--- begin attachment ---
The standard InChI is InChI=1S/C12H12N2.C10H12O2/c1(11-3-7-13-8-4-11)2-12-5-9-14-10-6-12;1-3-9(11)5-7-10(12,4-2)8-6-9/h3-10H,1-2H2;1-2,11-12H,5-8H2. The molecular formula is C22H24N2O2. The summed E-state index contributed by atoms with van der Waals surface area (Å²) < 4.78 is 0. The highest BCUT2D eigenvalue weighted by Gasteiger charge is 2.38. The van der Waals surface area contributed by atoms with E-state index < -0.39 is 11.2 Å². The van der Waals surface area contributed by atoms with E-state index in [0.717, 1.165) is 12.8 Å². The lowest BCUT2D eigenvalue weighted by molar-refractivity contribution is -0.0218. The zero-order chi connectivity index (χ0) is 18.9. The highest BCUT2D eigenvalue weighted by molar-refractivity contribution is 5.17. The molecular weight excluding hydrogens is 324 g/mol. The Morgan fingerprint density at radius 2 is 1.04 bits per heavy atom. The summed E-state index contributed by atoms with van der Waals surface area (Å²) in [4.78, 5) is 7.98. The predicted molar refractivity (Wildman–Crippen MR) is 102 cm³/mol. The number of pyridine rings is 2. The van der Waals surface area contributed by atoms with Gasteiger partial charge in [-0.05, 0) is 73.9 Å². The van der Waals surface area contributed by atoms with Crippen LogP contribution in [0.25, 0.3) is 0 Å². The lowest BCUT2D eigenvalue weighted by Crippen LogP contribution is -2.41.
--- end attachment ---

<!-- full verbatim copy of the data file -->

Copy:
The standard InChI is InChI=1S/C12H12N2.C10H12O2/c1(11-3-7-13-8-4-11)2-12-5-9-14-10-6-12;1-3-9(11)5-7-10(12,4-2)8-6-9/h3-10H,1-2H2;1-2,11-12H,5-8H2. The molecular formula is C22H24N2O2. The summed E-state index contributed by atoms with van der Waals surface area (Å²) < 4.78 is 0. The highest BCUT2D eigenvalue weighted by Gasteiger charge is 2.38. The van der Waals surface area contributed by atoms with E-state index < -0.39 is 11.2 Å². The van der Waals surface area contributed by atoms with E-state index in [0.717, 1.165) is 12.8 Å². The lowest BCUT2D eigenvalue weighted by molar-refractivity contribution is -0.0218. The zero-order chi connectivity index (χ0) is 18.9. The highest BCUT2D eigenvalue weighted by molar-refractivity contribution is 5.17. The molecular weight excluding hydrogens is 324 g/mol. The Morgan fingerprint density at radius 2 is 1.04 bits per heavy atom. The summed E-state index contributed by atoms with van der Waals surface area (Å²) in [4.78, 5) is 7.98. The predicted molar refractivity (Wildman–Crippen MR) is 102 cm³/mol. The number of pyridine rings is 2. The van der Waals surface area contributed by atoms with Gasteiger partial charge in [-0.05, 0) is 73.9 Å². The van der Waals surface area contributed by atoms with Crippen LogP contribution in [0.25, 0.3) is 0 Å². The lowest BCUT2D eigenvalue weighted by Crippen LogP contribution is -2.41.